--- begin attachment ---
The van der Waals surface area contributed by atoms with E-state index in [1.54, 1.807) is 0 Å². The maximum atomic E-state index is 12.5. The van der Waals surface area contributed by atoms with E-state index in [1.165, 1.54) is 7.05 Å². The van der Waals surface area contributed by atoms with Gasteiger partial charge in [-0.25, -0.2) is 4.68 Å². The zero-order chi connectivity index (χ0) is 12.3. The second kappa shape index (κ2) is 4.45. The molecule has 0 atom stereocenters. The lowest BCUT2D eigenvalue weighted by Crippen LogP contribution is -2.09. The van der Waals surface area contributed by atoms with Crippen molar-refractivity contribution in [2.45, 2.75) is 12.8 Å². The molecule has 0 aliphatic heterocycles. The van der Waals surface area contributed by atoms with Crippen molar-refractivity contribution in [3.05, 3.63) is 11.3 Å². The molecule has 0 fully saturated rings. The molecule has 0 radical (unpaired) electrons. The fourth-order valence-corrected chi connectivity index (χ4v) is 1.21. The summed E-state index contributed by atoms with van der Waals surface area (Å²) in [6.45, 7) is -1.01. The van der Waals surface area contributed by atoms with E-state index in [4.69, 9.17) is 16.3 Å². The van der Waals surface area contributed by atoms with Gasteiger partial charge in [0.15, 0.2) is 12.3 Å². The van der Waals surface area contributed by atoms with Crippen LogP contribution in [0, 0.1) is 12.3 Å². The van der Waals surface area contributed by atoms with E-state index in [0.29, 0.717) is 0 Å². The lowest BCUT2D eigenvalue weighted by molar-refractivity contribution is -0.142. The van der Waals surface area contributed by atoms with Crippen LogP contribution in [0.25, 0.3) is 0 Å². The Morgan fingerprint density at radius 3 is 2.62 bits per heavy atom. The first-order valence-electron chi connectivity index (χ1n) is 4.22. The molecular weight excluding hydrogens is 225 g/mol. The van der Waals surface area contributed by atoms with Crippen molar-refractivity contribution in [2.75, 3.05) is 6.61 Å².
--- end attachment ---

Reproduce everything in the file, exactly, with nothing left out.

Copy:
The van der Waals surface area contributed by atoms with E-state index in [1.54, 1.807) is 0 Å². The maximum atomic E-state index is 12.5. The van der Waals surface area contributed by atoms with E-state index in [1.165, 1.54) is 7.05 Å². The van der Waals surface area contributed by atoms with Gasteiger partial charge in [-0.25, -0.2) is 4.68 Å². The zero-order chi connectivity index (χ0) is 12.3. The second kappa shape index (κ2) is 4.45. The molecule has 0 atom stereocenters. The lowest BCUT2D eigenvalue weighted by Crippen LogP contribution is -2.09. The van der Waals surface area contributed by atoms with Crippen molar-refractivity contribution in [2.45, 2.75) is 12.8 Å². The molecule has 0 aliphatic heterocycles. The van der Waals surface area contributed by atoms with Crippen molar-refractivity contribution in [3.05, 3.63) is 11.3 Å². The molecule has 0 fully saturated rings. The molecule has 0 radical (unpaired) electrons. The fourth-order valence-corrected chi connectivity index (χ4v) is 1.21. The summed E-state index contributed by atoms with van der Waals surface area (Å²) in [6.45, 7) is -1.01. The van der Waals surface area contributed by atoms with E-state index in [4.69, 9.17) is 16.3 Å². The van der Waals surface area contributed by atoms with Gasteiger partial charge in [0.15, 0.2) is 12.3 Å². The van der Waals surface area contributed by atoms with Crippen LogP contribution in [0, 0.1) is 12.3 Å². The van der Waals surface area contributed by atoms with E-state index in [0.29, 0.717) is 0 Å². The lowest BCUT2D eigenvalue weighted by molar-refractivity contribution is -0.142. The van der Waals surface area contributed by atoms with Crippen LogP contribution in [0.25, 0.3) is 0 Å². The Morgan fingerprint density at radius 3 is 2.62 bits per heavy atom. The first-order valence-electron chi connectivity index (χ1n) is 4.22. The molecular weight excluding hydrogens is 225 g/mol. The van der Waals surface area contributed by atoms with Crippen molar-refractivity contribution in [2.75, 3.05) is 6.61 Å².